Sometimes we are just too busy, “cumbered about many things,” to serve the Lord effectively. Even the care we exercise toward our own family may cause us to lose our soul. Jesus said, “He that loveth father or mother more than me is not worthy of me; and he that loveth son or daughter more than me is not worthy of me” (Matt. 10:37). Many in the church today are so busy with work and household affairs that they do not have time to serve the Lord as they ought. The Lord commands us to study (2 Tim. 2:15; 2 Pet. 3:18), to teach our children (Eph. 6:4), to assemble with the saints (Heb. 10:24-25), to account others better than self (Phil. 2:3-4). All these take time! The interest of many in spiritual matters melts away because of secular matters until the word of God is choked out.
Let us like Mary, sit at the feet of Jesus, hungering and thirsting for righteousness, with vibrant interest to be more and more like Him. – Fifth Street East church of Christ Bulletin, January 12, 2003.
Worshiping Jesus in
By Micky Galloway
It cannot be denied that we are to worship God, however, I want to suggest some thoughts to consider regarding the question of singing songs of worship to Jesus.
Jesus accepted worship from both men and angels. This both angels and righteous men refused to do. When John attempted to worship an angel, the angle refused (Rev. 22:8-9). Peter refused to accept worship from Cornelius (Acts 10:25, 26). Paul and Barnabas refused worship in Lystra (Acts 14:8-18). The fact that Jesus accepted worship from men and angels indicates that he is God and worthy of such veneration. The Hebrew writer said, “And when he again bringeth in the firstborn into the world he saith, And let all the angels of God worship him” (Heb. 1:6, ASV).
At his birth Jesus was worshiped by the wise men who came from the east to find him (Matt. 2:11). The man who was born blind, whom Jesus healed also worshiped him and Jesus accepted his worship (Jn. 9:38). After the miracle of the calming of the storm on the sea, the Lord’s own disciples worshiped him (Matt. 14:33). Note: though Jesus rebuked them for their lack of faith during the storm (vs. 31), he did not rebuke them for worshiping him. After Jesus was raised from the dead, the disciples worshiped him (Matt. 28:16-17). Then again in Luke 24:51-52, in connection with his ascension we read, “And it came to pass, while he blessed them, he parted from them, and was carried up into heaven. And they worshipped him, and returned to Jerusalem with great joy” (ASV).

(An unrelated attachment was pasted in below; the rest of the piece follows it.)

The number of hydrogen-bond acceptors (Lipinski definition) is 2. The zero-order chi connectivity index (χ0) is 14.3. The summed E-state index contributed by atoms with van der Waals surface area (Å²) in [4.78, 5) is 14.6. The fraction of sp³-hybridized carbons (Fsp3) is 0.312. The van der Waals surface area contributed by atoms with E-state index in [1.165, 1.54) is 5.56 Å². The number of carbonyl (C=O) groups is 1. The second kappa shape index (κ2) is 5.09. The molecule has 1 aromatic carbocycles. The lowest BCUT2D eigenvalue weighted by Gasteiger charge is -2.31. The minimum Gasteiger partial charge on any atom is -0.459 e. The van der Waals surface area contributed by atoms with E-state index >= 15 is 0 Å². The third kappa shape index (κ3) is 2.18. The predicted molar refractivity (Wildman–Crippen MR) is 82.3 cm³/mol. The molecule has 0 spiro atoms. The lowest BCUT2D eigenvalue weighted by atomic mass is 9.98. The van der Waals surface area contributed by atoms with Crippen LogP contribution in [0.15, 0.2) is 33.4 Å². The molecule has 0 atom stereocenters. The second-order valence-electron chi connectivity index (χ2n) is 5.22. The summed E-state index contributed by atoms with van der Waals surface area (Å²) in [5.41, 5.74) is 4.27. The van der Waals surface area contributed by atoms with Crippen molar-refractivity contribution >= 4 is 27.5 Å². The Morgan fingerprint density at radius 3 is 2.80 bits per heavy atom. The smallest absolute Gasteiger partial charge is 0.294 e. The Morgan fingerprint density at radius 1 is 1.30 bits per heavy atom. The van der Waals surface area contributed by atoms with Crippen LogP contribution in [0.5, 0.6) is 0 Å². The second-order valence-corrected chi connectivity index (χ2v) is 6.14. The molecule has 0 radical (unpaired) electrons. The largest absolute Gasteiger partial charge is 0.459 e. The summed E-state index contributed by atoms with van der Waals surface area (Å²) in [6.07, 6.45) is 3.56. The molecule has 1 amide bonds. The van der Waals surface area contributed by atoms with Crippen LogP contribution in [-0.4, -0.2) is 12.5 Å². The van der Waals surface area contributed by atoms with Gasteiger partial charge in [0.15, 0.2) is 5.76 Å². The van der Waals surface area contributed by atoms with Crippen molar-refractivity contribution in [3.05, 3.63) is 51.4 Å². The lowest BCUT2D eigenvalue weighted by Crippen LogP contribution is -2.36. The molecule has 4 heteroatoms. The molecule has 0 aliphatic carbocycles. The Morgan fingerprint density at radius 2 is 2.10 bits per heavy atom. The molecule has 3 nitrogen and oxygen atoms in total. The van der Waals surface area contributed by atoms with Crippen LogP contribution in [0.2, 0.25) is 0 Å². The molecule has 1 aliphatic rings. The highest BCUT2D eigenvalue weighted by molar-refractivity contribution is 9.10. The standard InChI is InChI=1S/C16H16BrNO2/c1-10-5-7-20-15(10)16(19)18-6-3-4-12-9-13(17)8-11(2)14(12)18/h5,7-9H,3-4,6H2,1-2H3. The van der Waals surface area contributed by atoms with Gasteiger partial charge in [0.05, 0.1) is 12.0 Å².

The scene presented of Jesus in heaven by John shows him worthy of receiving worship. “And they sing a new song, saying, Worthy art thou to take the book, and to open the seals thereof: for thou was slain, and didst purchase unto God with thy blood (men) of every tribe, and tongue, and people, and nation, and madest them (to be) unto our God a kingdom and priests; and they reign upon earth. And I saw, and I heard a voice of many angels round about the throne and the living creatures and the elders; and the number of them was ten thousand times ten thousand, and thousands of thousands; saying with a great voice, Worthy is the Lamb that hath been slain to receive the power, and riches, and wisdom, and might and honor, and glory, and blessing. And every created thing which is in the heaven, and on the earth, and under the earth, and on the sea, and all things are in them, heard I saying, Unto him that sitteth on the throne, and unto the Lamb, (be) the blessing, and the honor, and the glory, and the dominion, for ever and ever. And the four living creatures said, Amen. And the elders fell down and worshipped” (Rev. 5:9-14, ASV). – The Spirit’s Sword, July 9, 2017.